Small sensors, big impact

A major change will make its way to The Union; one that will involve every student entering and leaving the building. Chances are, most students won’t even notice it’s there. Infrared sensors, or People Counters, which will track how many students are in The Union at any given time, are in the installation process.

The People Counters will be installed in all of the major entryways of The Union, including the north, east, west and the Volstorff Ballroom entrances. The sensors use active infrared 3D video tracking technology to count the number of people entering and leaving the building during service hours.

Sensors similar to the People Counters have been around the union industry for several years, Director of The Union, Jenn Novotny said.

“We’ve looked at this in the last five years, but there were not enough testimonials about it … I’ve attended webinars and heard more and more about them,” Novotny said. The discussion of installing a sensor to track usage of The Union started last spring, and is the response to feedback from an advisory group made up of students, staff and faculty.

The People Counter was selected as a result of it’s 95-97 percent accuracy rating. The sensor has the ability to track as people enter and leave, and can sense if a person walks all the way in or simply paces back and forth in the vestibule, “this is a little bit more automatic and a little more dynamic,” Technical Manager of The Union, Mark Venhuizen said.

Other considerations when selecting a specific sensor included the climate and entryway light at the location of the sensor.

Previously, the only data available to determine the usage of The Union came from room reservations, which were tracked by Union Managers, and Dining Services registers. These could not be considered highly accurate because an individual could make a purchase at a variety of food locations, and be counted each time, Novotny said.

Having sensors installed eliminates the error of double counting an individual, as well as the human error of having someone miscount the amount of people in the building by hand, Novotny said.

The data retrieved from the sensors will be useful for a variety of reasons. “It’ll give us a better idea of when there’s a lot of people in the building … and this will help us have an idea for how many people are around in terms of safety,” said Kaylee Wegner, student manager of event services and former Union manager.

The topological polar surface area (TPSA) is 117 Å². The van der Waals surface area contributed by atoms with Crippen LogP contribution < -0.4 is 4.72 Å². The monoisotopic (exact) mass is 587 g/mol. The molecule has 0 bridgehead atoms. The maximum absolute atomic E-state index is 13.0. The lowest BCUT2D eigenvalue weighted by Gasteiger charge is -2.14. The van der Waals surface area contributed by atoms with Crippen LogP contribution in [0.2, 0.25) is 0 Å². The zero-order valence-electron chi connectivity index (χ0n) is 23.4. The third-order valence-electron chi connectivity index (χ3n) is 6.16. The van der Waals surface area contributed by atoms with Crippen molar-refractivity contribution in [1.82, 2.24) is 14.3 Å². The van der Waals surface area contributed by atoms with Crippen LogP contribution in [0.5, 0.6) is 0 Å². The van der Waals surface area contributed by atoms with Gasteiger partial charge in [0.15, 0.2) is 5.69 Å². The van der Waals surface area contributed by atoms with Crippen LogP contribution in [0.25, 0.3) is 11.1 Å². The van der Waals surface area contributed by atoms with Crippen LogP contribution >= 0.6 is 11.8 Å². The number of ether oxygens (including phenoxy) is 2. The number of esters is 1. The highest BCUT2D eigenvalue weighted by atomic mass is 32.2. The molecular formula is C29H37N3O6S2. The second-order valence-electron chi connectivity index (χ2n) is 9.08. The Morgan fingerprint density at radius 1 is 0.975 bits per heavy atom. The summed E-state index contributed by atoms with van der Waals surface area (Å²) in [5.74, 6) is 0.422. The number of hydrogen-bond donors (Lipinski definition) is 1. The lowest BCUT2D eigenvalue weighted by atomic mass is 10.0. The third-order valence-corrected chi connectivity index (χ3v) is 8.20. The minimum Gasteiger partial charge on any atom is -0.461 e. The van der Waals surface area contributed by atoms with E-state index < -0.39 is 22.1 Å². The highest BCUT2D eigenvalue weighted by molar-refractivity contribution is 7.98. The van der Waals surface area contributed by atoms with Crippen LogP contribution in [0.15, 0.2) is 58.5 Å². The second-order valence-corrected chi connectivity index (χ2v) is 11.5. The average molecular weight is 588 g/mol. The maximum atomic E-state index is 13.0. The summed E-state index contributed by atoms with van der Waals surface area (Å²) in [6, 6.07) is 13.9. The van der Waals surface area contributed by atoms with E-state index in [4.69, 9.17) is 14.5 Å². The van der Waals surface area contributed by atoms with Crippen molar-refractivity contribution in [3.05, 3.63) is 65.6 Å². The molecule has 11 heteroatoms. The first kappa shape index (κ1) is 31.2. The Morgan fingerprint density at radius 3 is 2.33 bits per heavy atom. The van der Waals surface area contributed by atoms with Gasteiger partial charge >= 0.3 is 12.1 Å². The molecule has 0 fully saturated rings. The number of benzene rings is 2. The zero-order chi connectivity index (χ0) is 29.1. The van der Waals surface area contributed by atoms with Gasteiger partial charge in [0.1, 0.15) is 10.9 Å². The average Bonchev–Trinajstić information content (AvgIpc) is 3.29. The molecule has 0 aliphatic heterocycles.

Authorized faculty can access the data collected by the People Counters at any time. All data will also go into an archive, so reports can be printed to track trends and usage. This information can help to determine necessary expansions and changes in service hours, as well as track how long it takes materials or fixtures in the building to wear out Venhuizen said.

A final expansion on The Union and an expansion to the Multicultural Center are two possible projects that could utilize the information collected. “Having the system means you can build justifications … it can give you the real hard data,” Venhuizen said. 

The data will serve as the base for justifications as well, as far as service hours of the building. The Students’ Association has previously worked to get later hours in The Union, and with the People Counters, “it’s not just somebody saying they want it, but there is compelling evidence,” Novotny said.

If the sensors read a large amount of people entering the building right at 7 a.m. for example, then Union administration can use that data as support for an earlier opening time, Novotny explained. Other universities have adjusted hours after monitoring the data from sensors for a semester.

“Last year when it was hot, for example, we were open 24/7 to provide a cool space for students, and we counted how many people were in the building by hand,” Wegner said. With the installation of the sensors, this information will not have to be collected by hand, therefore with less human error.

Other facilities on campus track usage in a variety of ways, the Wellness Center swipes student ID cards, and academic buildings can track class enrollment if necessary, Venhuizen said.

“[The Union is] the heartbeat of campus,” Novotny said, “[the sensors are] telling us things we didn’t even know we needed to know.”